Hawk Talk

Dreams: What do They Mean?

Falling asleep to experiment with dreaming, Madisson Hill and Elizabeth Brown pose for a nap. Photo by Katarina Capalbo.

Falling asleep to experiment with dreaming, Madisson Hill and Elizabeth Brown pose for a nap. Photo by Katarina Capalbo.

By Madeline McDougal, Jennifer Kowalczyk, Elizabeth Brown, Madisson Hill, Katarina Capalbo

Imagine this: you’re standing on a beach and it’s a beautiful, windy day. The sun is glowing in the bright blue sky until the view is obstructed by fast-moving, dark clouds. You look out into the ocean to spot a wall of water, otherwise known as a tsunami, rushing toward the beach. You and the rest of those with their feet in the sand watch it in wonder instead of fear, and before it reaches the shore, you wake up.

Dreaming is something everyone has experienced in their life, but have you ever wondered why dreams happen or what they could mean? Many people have wondered if dreams reflect their needs, wants, or even their daily life. The word “dream” means a series of sensations and images that occur in a person’s mind while they sleep.

Dream interpretation is the process of placing a meaning to the dreams. According to a popular dream meaning site, dreammoods.com, dreaming of a tsunami means, “You are experiencing some unhappiness and emotional instability in a waking situation.” Some of the most common themes to dream about are being chased, free-falling, flying, and teeth melting. When you dream of being chased, it symbolizes avoiding a situation that is unfavorable. Dreams about falling while afraid symbolize lack of control or insecurity about something; falling dreams where you are not scared symbolize overcoming something without a problem. Dreaming about flying means freedom from something that has made you feel restricted, and a dream of teeth melting symbolizes having said something you shouldn’t have.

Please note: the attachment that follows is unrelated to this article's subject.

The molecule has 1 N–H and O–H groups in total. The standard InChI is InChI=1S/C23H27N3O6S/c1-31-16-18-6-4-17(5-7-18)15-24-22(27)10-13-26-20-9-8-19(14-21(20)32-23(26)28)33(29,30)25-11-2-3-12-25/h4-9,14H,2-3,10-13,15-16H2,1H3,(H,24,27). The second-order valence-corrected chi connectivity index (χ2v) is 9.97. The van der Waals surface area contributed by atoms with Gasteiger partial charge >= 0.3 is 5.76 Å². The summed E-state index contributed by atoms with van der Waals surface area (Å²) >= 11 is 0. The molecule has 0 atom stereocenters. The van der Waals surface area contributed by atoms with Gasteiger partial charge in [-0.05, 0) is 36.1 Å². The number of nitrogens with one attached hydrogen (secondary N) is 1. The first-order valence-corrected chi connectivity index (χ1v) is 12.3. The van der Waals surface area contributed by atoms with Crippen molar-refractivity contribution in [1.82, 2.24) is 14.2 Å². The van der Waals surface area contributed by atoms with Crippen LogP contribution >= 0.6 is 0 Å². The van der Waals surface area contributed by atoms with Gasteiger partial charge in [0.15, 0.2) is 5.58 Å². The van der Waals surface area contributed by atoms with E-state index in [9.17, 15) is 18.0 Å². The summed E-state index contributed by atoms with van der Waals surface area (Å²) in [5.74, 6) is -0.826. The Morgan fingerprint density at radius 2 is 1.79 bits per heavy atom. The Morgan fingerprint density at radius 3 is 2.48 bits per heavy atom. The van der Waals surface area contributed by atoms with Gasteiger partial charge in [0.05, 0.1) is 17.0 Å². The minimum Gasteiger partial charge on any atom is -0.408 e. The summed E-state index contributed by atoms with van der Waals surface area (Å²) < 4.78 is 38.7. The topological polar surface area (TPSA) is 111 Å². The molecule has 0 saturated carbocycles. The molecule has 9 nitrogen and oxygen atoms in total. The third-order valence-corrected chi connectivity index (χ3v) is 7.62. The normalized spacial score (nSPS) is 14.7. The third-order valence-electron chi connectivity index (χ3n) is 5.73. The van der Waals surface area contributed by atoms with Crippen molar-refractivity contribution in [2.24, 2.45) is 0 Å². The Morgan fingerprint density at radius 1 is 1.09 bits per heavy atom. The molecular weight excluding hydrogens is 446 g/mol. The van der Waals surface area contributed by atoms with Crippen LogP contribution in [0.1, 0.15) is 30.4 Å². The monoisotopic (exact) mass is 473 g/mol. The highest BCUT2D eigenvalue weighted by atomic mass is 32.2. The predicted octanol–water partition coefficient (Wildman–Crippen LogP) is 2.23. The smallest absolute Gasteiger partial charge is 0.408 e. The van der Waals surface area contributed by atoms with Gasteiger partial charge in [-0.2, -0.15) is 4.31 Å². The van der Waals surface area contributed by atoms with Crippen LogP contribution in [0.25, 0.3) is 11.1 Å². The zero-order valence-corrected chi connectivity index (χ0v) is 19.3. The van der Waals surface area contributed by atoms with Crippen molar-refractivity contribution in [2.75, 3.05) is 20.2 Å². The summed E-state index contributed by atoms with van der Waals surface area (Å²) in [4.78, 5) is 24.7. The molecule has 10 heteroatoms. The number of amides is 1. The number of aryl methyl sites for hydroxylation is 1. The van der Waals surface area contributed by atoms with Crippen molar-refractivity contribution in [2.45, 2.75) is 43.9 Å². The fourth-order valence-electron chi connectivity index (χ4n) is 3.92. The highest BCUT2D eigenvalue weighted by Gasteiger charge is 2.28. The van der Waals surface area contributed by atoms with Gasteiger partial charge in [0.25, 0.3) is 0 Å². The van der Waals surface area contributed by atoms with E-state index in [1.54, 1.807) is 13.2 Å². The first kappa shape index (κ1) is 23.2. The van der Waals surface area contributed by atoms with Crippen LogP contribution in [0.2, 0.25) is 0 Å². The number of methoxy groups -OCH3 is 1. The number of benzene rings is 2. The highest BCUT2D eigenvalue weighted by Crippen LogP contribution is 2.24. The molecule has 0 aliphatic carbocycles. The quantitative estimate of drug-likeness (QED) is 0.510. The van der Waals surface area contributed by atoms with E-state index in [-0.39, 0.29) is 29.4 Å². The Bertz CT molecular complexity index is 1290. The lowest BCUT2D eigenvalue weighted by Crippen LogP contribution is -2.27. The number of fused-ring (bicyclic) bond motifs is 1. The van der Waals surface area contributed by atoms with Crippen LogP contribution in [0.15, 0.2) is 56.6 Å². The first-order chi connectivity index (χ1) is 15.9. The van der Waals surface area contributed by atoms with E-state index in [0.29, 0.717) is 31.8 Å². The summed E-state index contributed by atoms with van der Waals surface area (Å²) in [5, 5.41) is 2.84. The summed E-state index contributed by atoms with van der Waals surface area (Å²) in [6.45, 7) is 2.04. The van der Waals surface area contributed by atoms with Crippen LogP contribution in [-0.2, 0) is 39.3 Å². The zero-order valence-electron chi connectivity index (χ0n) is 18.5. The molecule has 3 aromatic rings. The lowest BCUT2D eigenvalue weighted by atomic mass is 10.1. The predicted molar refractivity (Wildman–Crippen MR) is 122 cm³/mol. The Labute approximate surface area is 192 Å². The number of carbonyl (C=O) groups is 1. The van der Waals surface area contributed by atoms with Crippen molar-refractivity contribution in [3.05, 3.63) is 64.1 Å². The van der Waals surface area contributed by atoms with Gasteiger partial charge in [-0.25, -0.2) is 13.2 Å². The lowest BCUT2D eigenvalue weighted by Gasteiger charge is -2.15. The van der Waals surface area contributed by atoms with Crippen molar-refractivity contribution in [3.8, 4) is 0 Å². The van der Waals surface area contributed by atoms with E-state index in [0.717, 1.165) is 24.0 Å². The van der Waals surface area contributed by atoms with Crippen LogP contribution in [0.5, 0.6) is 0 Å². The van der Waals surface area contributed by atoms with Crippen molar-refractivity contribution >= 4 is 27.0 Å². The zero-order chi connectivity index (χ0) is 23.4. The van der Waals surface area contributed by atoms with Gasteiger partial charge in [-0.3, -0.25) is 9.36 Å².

While these could be applicable to you, sometimes your dream may require a more intimate interpretation from specific details. Most people are content with these explanations, yet some wonder how those who interpret dreams reach these conclusions. By paying attention to symbols that stand out in your dreams, and through connecting them to your waking life, interpreting your dream is equivalent to clarifying a blurry picture one piece at a time. Your dreams are typically a reflection of your life and you could use the symbolism shown to you while you are sleeping to shape how you view your daily behavior while awake.

A majority of the time, people have dreams involving negative emotional content since negative things in your life typically stand out more in your mind than that which is positive. “A reoccurring dream I have is being kidnapped,” a student confessed when asked about what their most common reoccurring dream is. Dreams about kidnapping symbolize the feeling of being trapped and restricted, or a person could be going off track from their goal.

According to Mrs. Wayne, a psychology teacher at Viera High School, “Everyone has unique sleep cycles and it has to do with brain waves. However, if you keep your eyes closed after you wake, then you are more likely to remember your dreams. 50% of dreams are forgotten in five minutes and 90% after fifteen minutes of waking.” This may explain why some people don’t remember their dreams at all as most forget soon after waking up.

The way a person interprets their dream can influence how they view their everyday actions. Dreams could make a person feel both happy and guilty about something; dreams are a way to reflect on your day in an abstract way. In any case, the way our brains act while we sleep still contains a lot of mysteries, and we may never really know exactly why we dream.



This entry was posted on March 19, 2015 by .
March 2015
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